Monthly Archives: October 2013
By Gay Hendricks and Tinker Lindsay
After dodging a serious gunshot injury, L.A. Homicide investigator and former monk Tenzing Norbu, turns in his badge to go private. The next day an ex wife of Ten’s former landlord, an ex musician named Zimmy, shows up and gives an enigmatic warning. The next day, she’s found dead. Ten calls Zimmy to find out he’s been harassed by an individual wanting to ‘help’ Zimmy collect past due royalties. Zimmy, however, is not the first and Ten has to make the connection between a hustler, a pig farm, and an enigmatic cult.
What a complex plot. There are all sorts of avenues here and I wanted to figure it out faster. This unfolds pretty well and did keep my interest.
Tenzing ‘Ten’ Norbu: 30, former monk, former Los Angeles detective in Robbery/Homicide, owns a cat, used to live in Paris with his mother, likes Sherlock Holmes novels, drives a 1965 Shelby Mustang and an old Toyota, became a private investigator after the LAPD, mother was an alcoholic, father was a Tibetan monk, avoids red meat
Mike Koenigs: 24, computer guru, likes to come up with new expressions, skinny, black curly hair and a Van Dyke beard, chalky complexion, drives an electric hybrid motorbike, was arrested for hacking as a teen, works as a security consultant
Barbara Maxey: 40s, thick blond hair with a little silver, tanned, divorced, former narcotics user, former cult member, drives a rusty Volkswagon Beetle
Bill Bohannon: Ten’s ex partner, married, has new twins, drives a minivan, has been a cop for almost twenty years, likes the Dodgers, was in the Army
Zimmy Backus: former musician and narcotics user, had been married to Maxey. Lives on an Oregon pear farm with new wife and child, smoking has rasped his voice, owns a dog, used to own Ten’s house
John D. Murphy: 77, western twangy voice, failed almond farmer, former cop, bad knee, two sons, one son died in the military, wife dead
Thomas Florio, Sr.: 70’s, compact, wealthy, wavy hair, has a son and a daughter
Lots of good characters here. Very good descriptions with just enough quirks to keep them from being droll. Distinctive personalities.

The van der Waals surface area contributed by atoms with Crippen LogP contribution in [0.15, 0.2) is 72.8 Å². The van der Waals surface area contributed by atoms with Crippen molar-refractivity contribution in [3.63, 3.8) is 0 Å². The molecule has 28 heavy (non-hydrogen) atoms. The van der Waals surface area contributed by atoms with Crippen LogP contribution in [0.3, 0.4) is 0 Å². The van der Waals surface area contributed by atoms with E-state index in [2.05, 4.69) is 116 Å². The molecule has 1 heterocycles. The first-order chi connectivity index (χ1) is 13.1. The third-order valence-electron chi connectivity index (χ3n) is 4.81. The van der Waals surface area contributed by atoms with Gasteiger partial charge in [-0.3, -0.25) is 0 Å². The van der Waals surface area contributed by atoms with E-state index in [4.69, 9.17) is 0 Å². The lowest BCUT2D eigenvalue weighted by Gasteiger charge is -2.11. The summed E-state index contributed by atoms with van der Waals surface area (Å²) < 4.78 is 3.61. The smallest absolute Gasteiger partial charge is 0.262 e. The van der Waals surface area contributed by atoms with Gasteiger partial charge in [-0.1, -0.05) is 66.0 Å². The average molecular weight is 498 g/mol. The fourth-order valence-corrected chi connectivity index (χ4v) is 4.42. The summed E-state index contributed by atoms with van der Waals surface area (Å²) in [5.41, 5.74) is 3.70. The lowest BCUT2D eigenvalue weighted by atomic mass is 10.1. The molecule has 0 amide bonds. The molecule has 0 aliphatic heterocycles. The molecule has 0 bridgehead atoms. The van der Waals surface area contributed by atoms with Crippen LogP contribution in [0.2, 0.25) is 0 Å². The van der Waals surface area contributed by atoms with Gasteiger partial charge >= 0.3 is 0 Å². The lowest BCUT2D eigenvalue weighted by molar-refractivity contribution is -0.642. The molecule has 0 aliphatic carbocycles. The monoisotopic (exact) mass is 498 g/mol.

Good voices for everyone.
Written in first person from Ten’s POV. Profanity. A few punctuation gaffs. I did enjoy Ten’s reverting back to his monk training regimens, how he stayed focused and relaxed and acclimated technology into his peaceful home. This is also a different take on the cop-turned-PI in that Ten doesn’t jump right into the private eye business and actually has some difficulty getting started. Though he still uses his contacts from the police, he doesn’t rely too heavily on them and does use his zen abilities to fathom out problems. The cat is also a good side character and fits nicely with Ten. The story moves along steadily, not jumping too high or low. I kept wanting to urge the story along, to have a bit more action. This is a very good book for the first in a series. Look for The Second Rule of Ten.
by K.J. Larsen
All Cat DeLuca wants is to chase cheaters and avoid her crazy family. But when she and her assistant, Cleo, find Walter, Cleo’s louse of a husband, dead, and Cleo is suspected, Cat is on the case. She soon uncovers evidence that Walter was blackmailing a lot of people. So who killed him? The construction company owner? The fashion diva? Or is this murder related to a decade’s old death that could also have been murder? With a beagle and a gun toting assistant by her side, a hunky FBI boyfriend and equally hunky bodyguard on her side, Cat has nothing to worry about…except her mother’s constant worrying, a priest praying for her soul, and a pesky cheater who won’t let himself be photographed in delecto flagrente…and a murderer on the loose.
Nothing new here for a plot, but what fun this is. Humor abounds in this tale and I need to pick up Larsen’s first novel, Liar, Liar. However, you do not need to read the first one (but you should) to be introduced to and her crazy family and fabulous workmates.
Caterina ‘Cat’ DeLuca: Chicago private investigator. Has three brother-all cops. Father is a cop. Has one sister. Attended Catholic school. Divorced. Owns a beagle. Drives a Honda. Cousin is a prosecutor. Likes Dr Pepper flavored lip gloss
Cleo Jones: One of Cat’s former clients, works at Cat’s office, husband ran away with her money, dog and sister. Drives a Camry-fast. Dyed hair. Squawky voice except when she sings. Likes guns